Home & Garden Columns

A Vireo of Your Own: The Immortality of William Hutton

By Joe Eaton, Special to the Planet
Tuesday September 12, 2006

By Joe Eaton 

Special to the Planet 


It’s an odd kind of distinction, having your name attached to a plant or animal. Cartoonist Gary Larson says he considered it an extreme honor when a new species of louse was christened Strigiphilus garylarsoni—a reaction I can understand perfectly. 

Long after his work has been forgotten, his name will endure--at least among a small subset of entomologists who specialize in the parasites of owls. Who remembers Poinsett, Dahl, Zinn, Forsyth, or Wistar? But botanists and gardeners invoke them all the time. 

I recently picked up a wonderful book called Audubon to Xantus, by Barbara and Richard Mearns: a series of short biographies of the men and women for whom North American birds were named.  

Audubon everybody knows: he got an oriole, a shearwater, and a warbler (the last now considered just a subspecies of the yellow-rumped warbler). Xantus was a Hungarian exile and compulsive fabulator who collected birds at Fort Tejon and Cabo San Lucas in the 1850s. A murrelet and a hummingbird bear his name. 

Somewhere between Audubon and Xantus comes William Hutton, of Hutton’s vireo. Hutton’s vireo is one of our more obscure songbirds: common in California oak woodlands (C. C. Van Fleet called it “the spirit of the live oak tree”), but inconspicuous in appearance and retiring in habit. And I suspect even a lot of birders misidentify these birds as ruby-crowned kinglets. 

Both are small greenish-gray birds with white wingbars and nervous, twitchy demeanors. But the vireo has a heavier bill and slightly different facial and wing patterns, and it doesn’t twitch quite as much as the kinglet. Its call is also quite different: a whining, raspy “rheeee,” as opposed to the kinglet’s “che-dit.” 

Vireos are a strictly New World family, related, according to genetic studies, to the corvids (crows, jays, magpies) and shrikes. They’re feisty as small birds go. Birding maven Rich Stallcup says you can always tell whether the bird you’ve trapped in a mist net is a vireo or a warbler by its attitude. Warblers go limp; vireos will try to bite you. 

Most vireos are some shade of green, with white accents: eyestripes, spectacles, wingbars. Their vocal performances tend toward the monotonous. 

The song of the eastern red-eyed vireo—the “preacher bird”—has been represented as “First on the one hand, then on the other,” repeated indefinitely. With one partial exception, all the North American forms are migratory. That exception is the Hutton’s, or at least the California population of the Hutton’s; some interior populations do move south for the winter. 

Hutton’s has other quirks. For nest construction, it favors the hanging lichens—lace lichen, beard lichen—that festoon California oak trees. In winter, both California residents and those that winter in western Mexico join mixed foraging flocks: bands of chickadees, kinglets, warblers, and woodpeckers that roam the woods, apparently taking advantage of additional eyes to spot predators. The Mexican flocks may be composed of 18 or more species, but they almost always include a Hutton’s vireo or two.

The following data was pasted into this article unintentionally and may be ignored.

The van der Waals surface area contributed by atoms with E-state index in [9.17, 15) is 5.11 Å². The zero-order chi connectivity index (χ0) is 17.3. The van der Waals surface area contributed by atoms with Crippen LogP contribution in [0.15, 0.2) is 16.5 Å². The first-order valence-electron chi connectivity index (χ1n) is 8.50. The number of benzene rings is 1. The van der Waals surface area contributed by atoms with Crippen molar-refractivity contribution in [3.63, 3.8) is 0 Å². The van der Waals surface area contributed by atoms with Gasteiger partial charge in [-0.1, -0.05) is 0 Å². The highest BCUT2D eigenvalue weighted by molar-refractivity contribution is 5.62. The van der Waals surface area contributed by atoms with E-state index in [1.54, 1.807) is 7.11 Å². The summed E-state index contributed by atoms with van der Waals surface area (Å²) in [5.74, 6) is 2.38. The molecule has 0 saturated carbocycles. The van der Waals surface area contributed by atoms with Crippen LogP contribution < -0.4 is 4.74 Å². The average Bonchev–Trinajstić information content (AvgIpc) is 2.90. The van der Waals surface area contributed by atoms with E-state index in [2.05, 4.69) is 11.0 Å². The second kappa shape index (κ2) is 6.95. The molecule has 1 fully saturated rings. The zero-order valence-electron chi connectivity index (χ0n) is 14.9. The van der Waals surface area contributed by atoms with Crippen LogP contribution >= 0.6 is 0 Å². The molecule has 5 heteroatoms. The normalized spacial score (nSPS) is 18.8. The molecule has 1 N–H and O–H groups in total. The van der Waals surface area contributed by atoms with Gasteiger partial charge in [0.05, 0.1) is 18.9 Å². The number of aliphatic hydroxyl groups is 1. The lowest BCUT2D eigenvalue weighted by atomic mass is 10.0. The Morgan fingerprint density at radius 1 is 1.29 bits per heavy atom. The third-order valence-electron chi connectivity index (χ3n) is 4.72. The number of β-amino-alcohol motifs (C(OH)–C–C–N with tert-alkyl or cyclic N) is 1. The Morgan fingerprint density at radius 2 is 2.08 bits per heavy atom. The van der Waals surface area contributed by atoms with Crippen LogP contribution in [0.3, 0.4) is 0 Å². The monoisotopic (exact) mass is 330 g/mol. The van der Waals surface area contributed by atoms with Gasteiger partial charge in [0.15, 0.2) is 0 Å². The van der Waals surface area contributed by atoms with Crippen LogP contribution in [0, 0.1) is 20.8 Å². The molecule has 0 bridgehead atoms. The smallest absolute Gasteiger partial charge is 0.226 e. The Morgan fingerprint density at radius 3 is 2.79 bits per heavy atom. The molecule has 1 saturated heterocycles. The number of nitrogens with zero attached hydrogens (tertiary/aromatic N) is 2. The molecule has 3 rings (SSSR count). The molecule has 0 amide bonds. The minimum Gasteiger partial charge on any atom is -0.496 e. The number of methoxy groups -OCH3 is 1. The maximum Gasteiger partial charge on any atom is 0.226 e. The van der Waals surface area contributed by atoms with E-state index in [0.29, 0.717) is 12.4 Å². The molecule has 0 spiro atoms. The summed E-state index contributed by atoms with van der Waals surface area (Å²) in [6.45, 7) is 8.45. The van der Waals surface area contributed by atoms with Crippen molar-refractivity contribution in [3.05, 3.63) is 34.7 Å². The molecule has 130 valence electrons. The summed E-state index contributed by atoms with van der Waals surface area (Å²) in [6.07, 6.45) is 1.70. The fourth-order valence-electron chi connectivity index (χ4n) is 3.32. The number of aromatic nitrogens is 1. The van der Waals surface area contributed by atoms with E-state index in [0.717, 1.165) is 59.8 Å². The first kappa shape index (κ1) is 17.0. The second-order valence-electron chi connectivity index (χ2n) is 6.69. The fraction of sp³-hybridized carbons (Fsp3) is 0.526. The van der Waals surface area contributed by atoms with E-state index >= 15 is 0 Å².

There’s a lot ornithologists still don’t know about this bird: its territorial behavior, whether it’s single- or double-brooded, its migratory movements. The most recent studies of nesting in California were published in 1919. 

And since the vireo’s nesting season begins early, it tends to be overlooked in breeding bird surveys. But we know a great deal more about Hutton’s vireo than we know about William Hutton. The Mearnses, who appear to be dogged researchers, were unable to determine when or where he was born, or when or where he died.  

We know that he collected the vireo near Monterey in 1847 and sent its remains back east, where it came into the hands of John Cassin (Cassin’s auklet, finch, kingbird, sparrow, vireo), then working on a book about western birds. Hutton may have been a friend or protégé of Spencer Fullerton Baird (Baird’s sandpiper and sparrow) at the Smithsonian Institution, who asked Cassin to name the new species for him. Cassin was unenthusiastic: “This kind of thing is bad enough at best, but to name a bird after a person utterly unknown is worse than that,” he wrote to Baird. But he eventually gave in. 

Correspondence between Cassin and Baird suggests Hutton was in the San Diego area around 1851. Then the flow of specimens stopped. Hutton may have been abandoned bird-hunting for gold-hunting; he may have returned east in time to be killed in the Civil War; he may have disappeared into Mexico, like Ambrose Bierce. It’s anyone’s guess. 

An obscure bird with an even more obscure namesake, and even that tenuous claim to fame may soon be gone. The California and interior populations of Hutton’s vireo, separated by miles of desert, turn out to be genetically distinct. 

Each may deserve separate species status. If the species is split, it’s likely that the old name will be dropped and each of the new forms will be rechristened, as happened when the plain titmouse was separated into oak titmouse and juniper titmouse.  

William Hutton, whoever he was, will be consigned to taxonomic limbo. That’s immortality for you.